Bangladesh Table of Contents
As of 1986, there were about 10,890 kilometers of publicly maintained motorable roads in Bangladesh. Despite tremendous floodrelated maintenance problems, road transportation was an increasingly important mode of moving goods and people in the 1980s. In FY 1986, some 69.7 million tons of goods (77 percent of the total moved) were carried on Bangladesh's roads. More than half of the roads--about 6,690 kilometers--were paved with cement, concrete, or bituminous materials. Secondary and tertiary byways were paved primarily with mud-baked bricks, stones, or gravel or were made of packed earth. Asphalt and even stone (except for small amounts quarried in Sylhet) must be imported, and the expense can be justified only for urban streets and main roads carrying heavy traffic. Unpaved roads require constant maintenance because of their instability and the cycle of flood and drought. The food-for- work program supported by the United States and other food aid donors makes it possible to support highway development by creating jobs to upgrade the primary highway system, by generating cash for minor bridges and culverts, and by converting seasonal tracks into year-round farm-to-market roads.
Highway transportation is complicated by the deltaic geography, requiring frequent crossings of streams and rivers, especially in east-west travel. There are few major bridges, partly because of shifting river courses, and the absence of significant topographical features makes bridge building costly. The solution is a proliferation of ferryboats of varying size and description. The ferry system operates with remarkable reliability, although capsizings sometimes occur, with heavy loss of life.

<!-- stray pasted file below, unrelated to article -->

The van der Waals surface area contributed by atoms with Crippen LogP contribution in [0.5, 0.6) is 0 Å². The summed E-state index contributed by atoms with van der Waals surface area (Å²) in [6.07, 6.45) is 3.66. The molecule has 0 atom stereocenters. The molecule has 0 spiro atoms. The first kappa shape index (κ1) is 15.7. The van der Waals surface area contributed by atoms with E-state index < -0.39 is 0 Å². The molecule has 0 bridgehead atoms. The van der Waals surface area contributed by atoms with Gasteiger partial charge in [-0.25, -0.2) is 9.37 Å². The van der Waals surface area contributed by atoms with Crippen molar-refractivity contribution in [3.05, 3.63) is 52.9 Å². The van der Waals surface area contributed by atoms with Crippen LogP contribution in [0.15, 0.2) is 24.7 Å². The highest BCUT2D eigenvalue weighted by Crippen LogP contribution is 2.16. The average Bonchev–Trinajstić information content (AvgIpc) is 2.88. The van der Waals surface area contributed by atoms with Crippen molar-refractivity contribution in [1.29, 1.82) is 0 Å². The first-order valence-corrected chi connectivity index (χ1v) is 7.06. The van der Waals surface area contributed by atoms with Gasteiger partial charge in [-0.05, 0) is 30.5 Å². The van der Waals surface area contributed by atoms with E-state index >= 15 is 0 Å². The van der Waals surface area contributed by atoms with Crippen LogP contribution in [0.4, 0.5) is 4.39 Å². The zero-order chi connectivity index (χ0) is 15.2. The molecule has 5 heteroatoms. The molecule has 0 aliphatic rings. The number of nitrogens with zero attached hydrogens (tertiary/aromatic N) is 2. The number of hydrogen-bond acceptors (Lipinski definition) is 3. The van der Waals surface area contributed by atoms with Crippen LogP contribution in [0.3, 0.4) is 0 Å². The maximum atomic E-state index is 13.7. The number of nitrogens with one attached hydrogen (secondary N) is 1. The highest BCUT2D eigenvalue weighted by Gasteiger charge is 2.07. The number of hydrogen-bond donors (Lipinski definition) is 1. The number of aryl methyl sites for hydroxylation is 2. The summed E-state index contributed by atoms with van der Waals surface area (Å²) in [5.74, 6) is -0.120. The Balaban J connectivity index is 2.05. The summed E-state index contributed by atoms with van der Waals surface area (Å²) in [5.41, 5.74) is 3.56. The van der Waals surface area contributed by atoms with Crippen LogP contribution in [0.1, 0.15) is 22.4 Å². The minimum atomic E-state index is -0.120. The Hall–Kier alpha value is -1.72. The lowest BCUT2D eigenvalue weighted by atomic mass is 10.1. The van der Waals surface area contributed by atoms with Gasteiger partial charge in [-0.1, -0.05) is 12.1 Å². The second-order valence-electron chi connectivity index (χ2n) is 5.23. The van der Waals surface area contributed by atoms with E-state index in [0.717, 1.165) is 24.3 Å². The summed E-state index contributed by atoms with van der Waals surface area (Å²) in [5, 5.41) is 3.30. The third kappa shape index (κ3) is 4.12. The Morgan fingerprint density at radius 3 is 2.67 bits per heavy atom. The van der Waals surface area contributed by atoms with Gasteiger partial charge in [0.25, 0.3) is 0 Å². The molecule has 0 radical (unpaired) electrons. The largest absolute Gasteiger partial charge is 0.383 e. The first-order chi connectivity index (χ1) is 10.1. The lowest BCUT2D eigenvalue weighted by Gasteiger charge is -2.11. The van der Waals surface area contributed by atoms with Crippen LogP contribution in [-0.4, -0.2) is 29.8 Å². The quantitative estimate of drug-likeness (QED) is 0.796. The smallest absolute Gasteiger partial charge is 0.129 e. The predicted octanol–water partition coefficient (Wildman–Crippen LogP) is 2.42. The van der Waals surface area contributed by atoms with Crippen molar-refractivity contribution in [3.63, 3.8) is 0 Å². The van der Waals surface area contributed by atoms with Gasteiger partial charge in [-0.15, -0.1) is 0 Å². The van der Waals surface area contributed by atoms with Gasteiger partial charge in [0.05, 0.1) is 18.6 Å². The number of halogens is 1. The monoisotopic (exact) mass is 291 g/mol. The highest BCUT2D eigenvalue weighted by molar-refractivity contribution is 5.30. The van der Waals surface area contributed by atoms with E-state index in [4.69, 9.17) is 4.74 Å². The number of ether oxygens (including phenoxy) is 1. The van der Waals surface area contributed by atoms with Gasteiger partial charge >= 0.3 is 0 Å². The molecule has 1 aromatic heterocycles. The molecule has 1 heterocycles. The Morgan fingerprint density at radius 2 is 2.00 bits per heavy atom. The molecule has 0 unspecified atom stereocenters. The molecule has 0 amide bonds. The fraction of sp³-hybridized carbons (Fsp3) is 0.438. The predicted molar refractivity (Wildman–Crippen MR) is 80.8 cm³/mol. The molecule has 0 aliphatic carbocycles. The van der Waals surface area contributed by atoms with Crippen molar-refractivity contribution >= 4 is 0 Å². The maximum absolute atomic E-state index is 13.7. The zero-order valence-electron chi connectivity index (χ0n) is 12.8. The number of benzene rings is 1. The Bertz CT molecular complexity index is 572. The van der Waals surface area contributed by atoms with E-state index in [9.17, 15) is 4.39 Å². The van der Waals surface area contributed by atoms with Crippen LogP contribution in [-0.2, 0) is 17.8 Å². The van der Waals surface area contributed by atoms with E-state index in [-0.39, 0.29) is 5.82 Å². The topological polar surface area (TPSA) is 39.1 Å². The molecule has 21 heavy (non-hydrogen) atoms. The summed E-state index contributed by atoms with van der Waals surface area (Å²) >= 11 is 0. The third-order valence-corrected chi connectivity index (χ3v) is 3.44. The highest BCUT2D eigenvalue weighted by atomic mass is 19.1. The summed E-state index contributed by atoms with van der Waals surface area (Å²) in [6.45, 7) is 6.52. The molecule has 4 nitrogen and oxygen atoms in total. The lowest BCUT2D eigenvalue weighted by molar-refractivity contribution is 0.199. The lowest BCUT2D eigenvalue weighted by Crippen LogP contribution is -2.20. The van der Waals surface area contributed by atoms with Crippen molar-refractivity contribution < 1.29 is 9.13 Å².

Because roads are often in poor condition or travel is difficult, motor vehicles are not the preferred mode for interurban commerce. As of 1986, the government estimated that there were 136,000 motor vehicles in the country, and half of those were motorcycles or auto-rickshaws.
Rickshaw taxis--three-wheeled, two-passenger bicycle-like vehicles--play an important role in urban transportation in Bangladesh. In 1986 there were 29,400 registered rickshaws operating in Dhaka alone. Nationally, according to official statistics, there were 182,000 rickshaws in 1986, a 20,000 increase in just 4 years. Rickshaws were introduced in Dhaka in the late 1930s, gradually replacing horse-drawn carriages. The rickshaw operator is generally a young, illiterate migrant from a rural area seeking upward social and economic mobility. The work is physically demanding, and the profits are often less than US$1 per day. Government authorities have indicated that they hope to eliminate bicycle rickshaws in Dhaka and gradually to allow only auto-rickshaws, which use motorcycles instead of bicycles. Autorickshaws , commanding higher fares, would represent a social and economic transformation, for the crude, inexpensive, and inelegant bicycle rickshaws respond remarkably well to the conditions of life in urban areas and fill an important economic function.
Data as of September 1988